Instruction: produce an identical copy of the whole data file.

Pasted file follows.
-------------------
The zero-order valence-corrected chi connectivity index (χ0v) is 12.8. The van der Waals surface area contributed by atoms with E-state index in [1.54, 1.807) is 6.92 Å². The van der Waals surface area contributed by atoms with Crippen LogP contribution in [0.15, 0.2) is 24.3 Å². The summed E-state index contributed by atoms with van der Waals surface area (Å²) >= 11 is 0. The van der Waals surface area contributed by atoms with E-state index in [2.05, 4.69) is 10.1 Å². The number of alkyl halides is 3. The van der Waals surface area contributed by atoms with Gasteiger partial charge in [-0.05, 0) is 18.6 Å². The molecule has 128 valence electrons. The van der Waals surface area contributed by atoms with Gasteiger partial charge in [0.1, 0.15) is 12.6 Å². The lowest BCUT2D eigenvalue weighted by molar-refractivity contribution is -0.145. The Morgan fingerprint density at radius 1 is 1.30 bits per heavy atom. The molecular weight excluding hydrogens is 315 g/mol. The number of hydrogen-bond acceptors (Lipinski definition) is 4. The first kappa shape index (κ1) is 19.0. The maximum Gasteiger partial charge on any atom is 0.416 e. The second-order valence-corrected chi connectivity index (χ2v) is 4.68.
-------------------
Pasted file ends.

The zero-order valence-corrected chi connectivity index (χ0v) is 12.8. The van der Waals surface area contributed by atoms with E-state index in [1.54, 1.807) is 6.92 Å². The van der Waals surface area contributed by atoms with Crippen LogP contribution in [0.15, 0.2) is 24.3 Å². The summed E-state index contributed by atoms with van der Waals surface area (Å²) >= 11 is 0. The van der Waals surface area contributed by atoms with E-state index in [2.05, 4.69) is 10.1 Å². The number of alkyl halides is 3. The van der Waals surface area contributed by atoms with Gasteiger partial charge in [-0.05, 0) is 18.6 Å². The molecule has 128 valence electrons. The van der Waals surface area contributed by atoms with Gasteiger partial charge in [0.1, 0.15) is 12.6 Å². The lowest BCUT2D eigenvalue weighted by molar-refractivity contribution is -0.145. The Morgan fingerprint density at radius 1 is 1.30 bits per heavy atom. The molecular weight excluding hydrogens is 315 g/mol. The number of hydrogen-bond acceptors (Lipinski definition) is 4. The first kappa shape index (κ1) is 19.0. The maximum Gasteiger partial charge on any atom is 0.416 e. The second-order valence-corrected chi connectivity index (χ2v) is 4.68.